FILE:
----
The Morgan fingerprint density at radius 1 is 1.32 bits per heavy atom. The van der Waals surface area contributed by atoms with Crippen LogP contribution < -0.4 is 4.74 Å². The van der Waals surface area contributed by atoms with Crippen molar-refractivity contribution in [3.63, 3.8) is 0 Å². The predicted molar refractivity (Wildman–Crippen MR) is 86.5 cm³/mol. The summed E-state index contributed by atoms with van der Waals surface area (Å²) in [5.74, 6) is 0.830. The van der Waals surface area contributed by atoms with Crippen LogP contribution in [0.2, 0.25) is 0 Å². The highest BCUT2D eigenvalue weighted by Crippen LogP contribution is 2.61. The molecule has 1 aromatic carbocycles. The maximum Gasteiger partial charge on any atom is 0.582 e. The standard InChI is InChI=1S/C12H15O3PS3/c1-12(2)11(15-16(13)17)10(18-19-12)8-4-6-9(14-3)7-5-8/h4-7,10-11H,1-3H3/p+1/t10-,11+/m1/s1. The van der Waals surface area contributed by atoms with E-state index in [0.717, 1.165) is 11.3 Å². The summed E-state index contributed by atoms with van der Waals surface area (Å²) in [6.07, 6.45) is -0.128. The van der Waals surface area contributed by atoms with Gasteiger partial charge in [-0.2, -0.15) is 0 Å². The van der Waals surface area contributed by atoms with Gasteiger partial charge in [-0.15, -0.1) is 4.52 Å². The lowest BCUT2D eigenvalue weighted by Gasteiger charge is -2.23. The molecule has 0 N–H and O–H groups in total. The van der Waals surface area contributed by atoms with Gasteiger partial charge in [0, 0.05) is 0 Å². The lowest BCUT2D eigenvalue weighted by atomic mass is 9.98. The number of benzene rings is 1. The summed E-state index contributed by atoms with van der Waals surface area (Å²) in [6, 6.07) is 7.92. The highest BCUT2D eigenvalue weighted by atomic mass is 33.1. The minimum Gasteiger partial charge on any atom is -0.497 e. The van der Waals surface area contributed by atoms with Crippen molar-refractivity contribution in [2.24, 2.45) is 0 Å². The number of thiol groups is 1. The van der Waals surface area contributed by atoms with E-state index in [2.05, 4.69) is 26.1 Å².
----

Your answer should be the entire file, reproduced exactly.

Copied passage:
The Morgan fingerprint density at radius 1 is 1.32 bits per heavy atom. The van der Waals surface area contributed by atoms with Crippen LogP contribution < -0.4 is 4.74 Å². The van der Waals surface area contributed by atoms with Crippen molar-refractivity contribution in [3.63, 3.8) is 0 Å². The predicted molar refractivity (Wildman–Crippen MR) is 86.5 cm³/mol. The summed E-state index contributed by atoms with van der Waals surface area (Å²) in [5.74, 6) is 0.830. The van der Waals surface area contributed by atoms with Crippen LogP contribution in [0.2, 0.25) is 0 Å². The highest BCUT2D eigenvalue weighted by Crippen LogP contribution is 2.61. The molecule has 1 aromatic carbocycles. The maximum Gasteiger partial charge on any atom is 0.582 e. The standard InChI is InChI=1S/C12H15O3PS3/c1-12(2)11(15-16(13)17)10(18-19-12)8-4-6-9(14-3)7-5-8/h4-7,10-11H,1-3H3/p+1/t10-,11+/m1/s1. The van der Waals surface area contributed by atoms with E-state index in [0.717, 1.165) is 11.3 Å². The summed E-state index contributed by atoms with van der Waals surface area (Å²) in [6.07, 6.45) is -0.128. The van der Waals surface area contributed by atoms with Gasteiger partial charge in [-0.2, -0.15) is 0 Å². The van der Waals surface area contributed by atoms with Gasteiger partial charge in [-0.15, -0.1) is 4.52 Å². The lowest BCUT2D eigenvalue weighted by Gasteiger charge is -2.23. The molecule has 0 N–H and O–H groups in total. The van der Waals surface area contributed by atoms with Gasteiger partial charge in [0, 0.05) is 0 Å². The lowest BCUT2D eigenvalue weighted by atomic mass is 9.98. The number of benzene rings is 1. The summed E-state index contributed by atoms with van der Waals surface area (Å²) in [6, 6.07) is 7.92. The highest BCUT2D eigenvalue weighted by atomic mass is 33.1. The minimum Gasteiger partial charge on any atom is -0.497 e. The van der Waals surface area contributed by atoms with Crippen molar-refractivity contribution in [2.24, 2.45) is 0 Å². The number of thiol groups is 1. The van der Waals surface area contributed by atoms with E-state index in [2.05, 4.69) is 26.1 Å².